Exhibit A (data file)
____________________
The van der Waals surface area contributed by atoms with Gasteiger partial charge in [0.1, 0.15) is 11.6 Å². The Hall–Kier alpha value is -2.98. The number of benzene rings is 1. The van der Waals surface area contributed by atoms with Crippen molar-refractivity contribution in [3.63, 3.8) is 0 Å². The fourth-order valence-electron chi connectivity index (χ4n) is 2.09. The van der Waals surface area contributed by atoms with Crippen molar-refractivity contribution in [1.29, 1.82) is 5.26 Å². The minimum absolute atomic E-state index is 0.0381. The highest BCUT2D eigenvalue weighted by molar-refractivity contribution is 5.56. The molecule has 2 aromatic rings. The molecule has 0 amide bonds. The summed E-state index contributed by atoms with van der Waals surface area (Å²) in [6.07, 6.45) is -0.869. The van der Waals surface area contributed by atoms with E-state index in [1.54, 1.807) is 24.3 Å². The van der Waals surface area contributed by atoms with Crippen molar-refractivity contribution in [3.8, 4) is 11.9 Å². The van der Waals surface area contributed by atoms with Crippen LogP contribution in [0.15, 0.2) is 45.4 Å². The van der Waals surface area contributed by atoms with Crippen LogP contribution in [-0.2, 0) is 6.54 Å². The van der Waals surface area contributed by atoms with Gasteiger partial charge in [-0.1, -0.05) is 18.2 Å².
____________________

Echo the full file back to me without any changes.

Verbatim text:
The van der Waals surface area contributed by atoms with Gasteiger partial charge in [0.1, 0.15) is 11.6 Å². The Hall–Kier alpha value is -2.98. The number of benzene rings is 1. The van der Waals surface area contributed by atoms with Crippen molar-refractivity contribution in [3.63, 3.8) is 0 Å². The fourth-order valence-electron chi connectivity index (χ4n) is 2.09. The van der Waals surface area contributed by atoms with Crippen molar-refractivity contribution in [1.29, 1.82) is 5.26 Å². The minimum absolute atomic E-state index is 0.0381. The highest BCUT2D eigenvalue weighted by molar-refractivity contribution is 5.56. The molecule has 2 aromatic rings. The molecule has 0 amide bonds. The summed E-state index contributed by atoms with van der Waals surface area (Å²) in [6.07, 6.45) is -0.869. The van der Waals surface area contributed by atoms with E-state index in [1.54, 1.807) is 24.3 Å². The van der Waals surface area contributed by atoms with Crippen molar-refractivity contribution in [3.8, 4) is 11.9 Å². The van der Waals surface area contributed by atoms with Crippen LogP contribution in [0.15, 0.2) is 45.4 Å². The van der Waals surface area contributed by atoms with Crippen LogP contribution in [-0.2, 0) is 6.54 Å². The van der Waals surface area contributed by atoms with Gasteiger partial charge in [-0.1, -0.05) is 18.2 Å².